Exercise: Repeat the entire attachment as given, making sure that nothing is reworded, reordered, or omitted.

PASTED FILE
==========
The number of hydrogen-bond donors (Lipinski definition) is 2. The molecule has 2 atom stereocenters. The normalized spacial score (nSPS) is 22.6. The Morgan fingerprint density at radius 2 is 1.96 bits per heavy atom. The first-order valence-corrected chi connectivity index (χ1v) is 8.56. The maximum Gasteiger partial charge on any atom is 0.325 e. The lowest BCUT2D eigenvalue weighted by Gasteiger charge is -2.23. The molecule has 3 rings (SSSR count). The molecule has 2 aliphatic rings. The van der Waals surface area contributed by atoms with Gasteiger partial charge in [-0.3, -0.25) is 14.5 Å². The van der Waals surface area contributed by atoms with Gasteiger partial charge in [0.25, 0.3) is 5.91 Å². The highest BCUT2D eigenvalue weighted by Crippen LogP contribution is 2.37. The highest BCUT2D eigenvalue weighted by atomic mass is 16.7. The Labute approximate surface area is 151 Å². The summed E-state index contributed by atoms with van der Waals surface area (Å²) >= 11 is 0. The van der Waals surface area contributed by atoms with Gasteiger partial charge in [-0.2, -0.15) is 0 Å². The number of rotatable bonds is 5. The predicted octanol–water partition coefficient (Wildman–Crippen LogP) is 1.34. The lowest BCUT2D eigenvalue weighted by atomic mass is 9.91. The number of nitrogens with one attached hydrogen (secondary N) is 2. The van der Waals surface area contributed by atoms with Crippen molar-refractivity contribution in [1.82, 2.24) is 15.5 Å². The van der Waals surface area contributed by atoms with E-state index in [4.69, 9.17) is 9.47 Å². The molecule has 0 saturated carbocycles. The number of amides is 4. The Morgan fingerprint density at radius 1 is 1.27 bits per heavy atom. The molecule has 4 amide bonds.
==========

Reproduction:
The number of hydrogen-bond donors (Lipinski definition) is 2. The molecule has 2 atom stereocenters. The normalized spacial score (nSPS) is 22.6. The Morgan fingerprint density at radius 2 is 1.96 bits per heavy atom. The first-order valence-corrected chi connectivity index (χ1v) is 8.56. The maximum Gasteiger partial charge on any atom is 0.325 e. The lowest BCUT2D eigenvalue weighted by Gasteiger charge is -2.23. The molecule has 3 rings (SSSR count). The molecule has 2 aliphatic rings. The van der Waals surface area contributed by atoms with Gasteiger partial charge in [-0.3, -0.25) is 14.5 Å². The van der Waals surface area contributed by atoms with Gasteiger partial charge in [0.25, 0.3) is 5.91 Å². The highest BCUT2D eigenvalue weighted by Crippen LogP contribution is 2.37. The highest BCUT2D eigenvalue weighted by atomic mass is 16.7. The Labute approximate surface area is 151 Å². The summed E-state index contributed by atoms with van der Waals surface area (Å²) >= 11 is 0. The van der Waals surface area contributed by atoms with Gasteiger partial charge in [-0.2, -0.15) is 0 Å². The number of rotatable bonds is 5. The predicted octanol–water partition coefficient (Wildman–Crippen LogP) is 1.34. The lowest BCUT2D eigenvalue weighted by atomic mass is 9.91. The number of nitrogens with one attached hydrogen (secondary N) is 2. The van der Waals surface area contributed by atoms with Crippen molar-refractivity contribution in [1.82, 2.24) is 15.5 Å². The van der Waals surface area contributed by atoms with E-state index in [4.69, 9.17) is 9.47 Å². The molecule has 0 saturated carbocycles. The number of amides is 4. The Morgan fingerprint density at radius 1 is 1.27 bits per heavy atom. The molecule has 4 amide bonds.